Towns Consider Regional Police Departments
Small towns slated to pay more for resident state troopers under Gov. Dannel P. Malloy’s proposed budget may abandon the trooper program and create regional police departments, Harwinton First Selectman Michael Criss told lawmakers Tuesday.
The governor’s budget assumes about $4.6 million in savings from eliminating the state’s share of funding for the resident state trooper program. Currently, the state pays about 30 percent of the costs associated with resident state troopers. The town where the trooper is stationed pays the remaining 70 percent.
During a hearing of the legislature’s Public Safety and Security Committee, Criss predicted those saving would not materialize because towns would find alternatives to using resident troopers. He said Harwinton is considering creating a regional department between the town and nearby Burlington.
“The state is not, essentially, at the end of the day, going to save the $4 million that’s proposed or any other money if municipalities opt out or regionalize police stations. Quite honestly, that’s one of the things we’re looking at right now in our community,” he said.
Regional police departments would be a new approach in Connecticut. Unlike many other states, Connecticut does not have county-level government or law enforcement agencies.
Criss said a new department would require significant initial expenses from Harwinton, a small town with about 5,600 residents. He expects it to cost as much as $500,000 to get the department up and running but said the town would save money in the long run.
“The upfront cost would be expensive because we’d have to purchase vehicles and stuff like that,” he said. But “our town would actually save close to $70,000 a year for ongoing costs.”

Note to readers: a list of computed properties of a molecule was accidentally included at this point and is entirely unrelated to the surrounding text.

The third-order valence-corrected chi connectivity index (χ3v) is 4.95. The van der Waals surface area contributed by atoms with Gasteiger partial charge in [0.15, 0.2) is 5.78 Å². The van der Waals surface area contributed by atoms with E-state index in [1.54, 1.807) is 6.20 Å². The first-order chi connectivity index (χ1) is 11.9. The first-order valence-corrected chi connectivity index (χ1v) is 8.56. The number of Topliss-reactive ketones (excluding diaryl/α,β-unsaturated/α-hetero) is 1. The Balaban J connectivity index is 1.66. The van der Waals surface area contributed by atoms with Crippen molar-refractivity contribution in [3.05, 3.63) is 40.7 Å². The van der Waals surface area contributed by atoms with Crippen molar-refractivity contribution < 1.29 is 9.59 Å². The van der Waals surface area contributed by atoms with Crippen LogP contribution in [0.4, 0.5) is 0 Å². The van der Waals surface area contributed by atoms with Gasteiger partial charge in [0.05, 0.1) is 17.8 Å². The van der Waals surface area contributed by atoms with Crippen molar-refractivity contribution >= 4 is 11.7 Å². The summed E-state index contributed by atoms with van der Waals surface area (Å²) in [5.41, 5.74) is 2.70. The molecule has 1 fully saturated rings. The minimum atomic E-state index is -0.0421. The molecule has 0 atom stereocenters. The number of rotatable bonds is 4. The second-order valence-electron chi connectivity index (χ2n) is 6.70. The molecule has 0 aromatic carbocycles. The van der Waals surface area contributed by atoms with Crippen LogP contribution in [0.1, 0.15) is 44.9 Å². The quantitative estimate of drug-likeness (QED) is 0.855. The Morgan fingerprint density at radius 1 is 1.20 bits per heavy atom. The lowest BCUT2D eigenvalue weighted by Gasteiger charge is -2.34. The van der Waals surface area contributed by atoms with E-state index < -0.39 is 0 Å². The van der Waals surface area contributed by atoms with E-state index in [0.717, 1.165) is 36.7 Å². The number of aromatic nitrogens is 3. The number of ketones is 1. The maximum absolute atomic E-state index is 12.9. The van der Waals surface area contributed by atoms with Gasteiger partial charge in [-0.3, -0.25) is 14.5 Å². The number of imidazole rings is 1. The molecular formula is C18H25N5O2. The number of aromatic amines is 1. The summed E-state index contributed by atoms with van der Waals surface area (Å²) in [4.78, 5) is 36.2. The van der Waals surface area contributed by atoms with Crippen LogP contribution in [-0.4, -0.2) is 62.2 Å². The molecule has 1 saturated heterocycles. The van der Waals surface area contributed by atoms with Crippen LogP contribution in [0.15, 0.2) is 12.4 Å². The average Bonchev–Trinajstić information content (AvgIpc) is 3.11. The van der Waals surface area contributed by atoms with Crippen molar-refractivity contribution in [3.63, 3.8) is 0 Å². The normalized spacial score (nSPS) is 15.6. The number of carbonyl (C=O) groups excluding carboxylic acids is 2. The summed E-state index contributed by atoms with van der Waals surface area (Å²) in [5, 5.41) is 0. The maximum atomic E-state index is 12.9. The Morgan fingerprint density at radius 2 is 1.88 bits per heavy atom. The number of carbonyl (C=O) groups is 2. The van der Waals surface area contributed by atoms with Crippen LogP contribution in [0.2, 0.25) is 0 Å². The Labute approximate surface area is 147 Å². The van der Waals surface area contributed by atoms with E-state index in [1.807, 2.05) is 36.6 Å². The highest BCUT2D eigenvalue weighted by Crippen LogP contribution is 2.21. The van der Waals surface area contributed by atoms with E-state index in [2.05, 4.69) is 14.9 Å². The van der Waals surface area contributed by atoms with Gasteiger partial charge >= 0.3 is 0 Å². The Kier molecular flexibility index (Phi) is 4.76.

Criss said his town would prefer to maintain the resident trooper program. He said residents like having the two troopers in town. But he said taxpayers are concerned about how the town will manage to pay the extra cost.
If towns are going to be paying 100 percent of the cost for the troopers, Criss suggested the troopers should be managed exclusively by the town. The two troopers stationed in Harwinton are called away on state business an average of 67 times a month, he said.
“The state takes our resident trooper out of our community to do traffic tickets or other investigations throughout the area. Not fair to the municipality. We’re still paying for them,” he said.
Rep. Joe Verrengia, D-West Hartford, encouraged towns to consider alternatives like regional departments.
“It seems to me that this issue always comes up every year and will continue to come up — this is an old model. Change is in the air, whether it’s this year, two or three years down the road, I don’t know. I think it would behoove these small towns to really take a good look at it,” he said.
Rep. Linda Orange, D-Colchester, said her town was also looking into a merged department. But she suggested Criss try discontinuing the resident trooper program because his town would still be covered by the state police if it had no police force. Orange said it was “kind of an insult” to make towns pay 100 percent of the cost when resident troopers are often called out of town.
“I think that merging or just plain dropping it and see what happens with the troops. You’ll save yourself a lot of money and the state’s going to lose a lot of money,” she said.
Criss said just dropping the program was one of the options he intended to present in his town budget proposal. Orange said the Malloy administration erred by proposing the change.
“Putting this in the budget was a big mistake on the administrative side because there’s going to be a loss of revenue to the state if everyone bails,” she said.